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‘Spice things up?’ That’s BS

I hate the term “spice things up” — as in, “Hey, love, let’s spice things up!”?— with its simplistic implication that a finger vibrator and a scented candle can relight a sexual flame that has been extinguished by stress, boredom, anger and over-exposure. 

I hate the term “spice things up” — as in, “Hey, love, let’s spice things up!”?— with its simplistic implication that a finger vibrator and a scented candle can relight a sexual flame that has been extinguished by stress, boredom, anger and over-exposure.

When two people get to the point where they can’t be bothered to engage in an activity that was once the highlight of their day, they need more than a back rub to turn them on. Often, the only way that a couple can reconnect in the bedroom is to get the hell out of there. Literally.

Whether they pack a picnic, take a hike and make out in the mountains or meet in a hotel room at noon for hasty sex and lunch from the minibar, the key to keeping sex exciting is changing the script.

When psychologists Arthur and Elaine N. Aron of Stony Brook University carried out a study measuring what happened when couples were asked to participate in “novel and arousing activities” together, they found that participating in “exciting” tasks had a significantly positive impact on their relationship satisfaction.

Aron makes the point that spending time together isn’t enough. You have to change the routine, so for example, “going out to dinner at the same restaurant won’t be as beneficial as eating out somewhere new every time.” The same rules apply to sex. After 10 years, the same recipe week in, week out, is bound to become less appetizing — and yes, different techniques can help, but realistically, there are a limited number of orifices and not everyone is prepared to wear a gimp hood.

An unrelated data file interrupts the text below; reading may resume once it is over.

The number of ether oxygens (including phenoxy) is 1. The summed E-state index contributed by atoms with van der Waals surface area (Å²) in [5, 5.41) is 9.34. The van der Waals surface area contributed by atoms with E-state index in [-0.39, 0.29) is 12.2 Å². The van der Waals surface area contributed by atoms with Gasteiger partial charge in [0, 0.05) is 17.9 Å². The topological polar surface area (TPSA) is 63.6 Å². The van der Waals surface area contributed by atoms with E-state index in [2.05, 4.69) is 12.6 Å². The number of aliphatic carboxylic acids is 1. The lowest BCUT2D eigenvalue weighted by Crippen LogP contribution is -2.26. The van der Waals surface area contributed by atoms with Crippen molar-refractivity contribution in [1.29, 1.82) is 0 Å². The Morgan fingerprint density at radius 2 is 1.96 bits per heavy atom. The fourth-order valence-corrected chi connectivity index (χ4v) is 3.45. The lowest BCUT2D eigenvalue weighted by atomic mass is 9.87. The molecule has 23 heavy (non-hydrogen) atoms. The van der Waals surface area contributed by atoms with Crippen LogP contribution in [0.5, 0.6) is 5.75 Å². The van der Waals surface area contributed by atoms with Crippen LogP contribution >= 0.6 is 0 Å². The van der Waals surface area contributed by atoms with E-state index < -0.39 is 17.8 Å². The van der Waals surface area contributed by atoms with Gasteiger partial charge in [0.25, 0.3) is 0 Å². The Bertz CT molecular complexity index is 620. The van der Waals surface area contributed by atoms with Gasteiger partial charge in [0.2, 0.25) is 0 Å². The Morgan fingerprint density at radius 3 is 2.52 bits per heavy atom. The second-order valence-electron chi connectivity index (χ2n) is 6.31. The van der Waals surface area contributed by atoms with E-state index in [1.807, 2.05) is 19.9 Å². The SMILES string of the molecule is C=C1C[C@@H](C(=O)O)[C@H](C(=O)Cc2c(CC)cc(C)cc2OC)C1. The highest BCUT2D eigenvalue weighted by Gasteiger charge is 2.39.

The illusion that sex should be spontaneous is also detrimental. When two people are working 50 hours a week and they need to eat, sleep, work out and remain on speaking terms with family and friends, spontaneous sex simply doesn’t happen.

All couples, whether they have been married for five minutes or 15 years, owe it to themselves to have a rational, unemotional discussion about how much sex they can reasonably expect to have, based on both their commitments and their existing sexual frequency. The unanticipated upside to doing something as unsexy as blocking sex time out in a diary is the exponential increase in sexual anticipation. And since expectation influences outcome, knowing that your next sex date involves a limo, a privacy screen and a tour of the one you love pretty much guarantees a happy ending.

–Suzi Godson is editor of Moresexdaily.com and author of “The Sex Book.”

Metro does not endorse the opinions of the author, or any opinions expressed on its pages. Opposing viewpoints are welcome. Send 300-word submissions to letters@metro.us.

 
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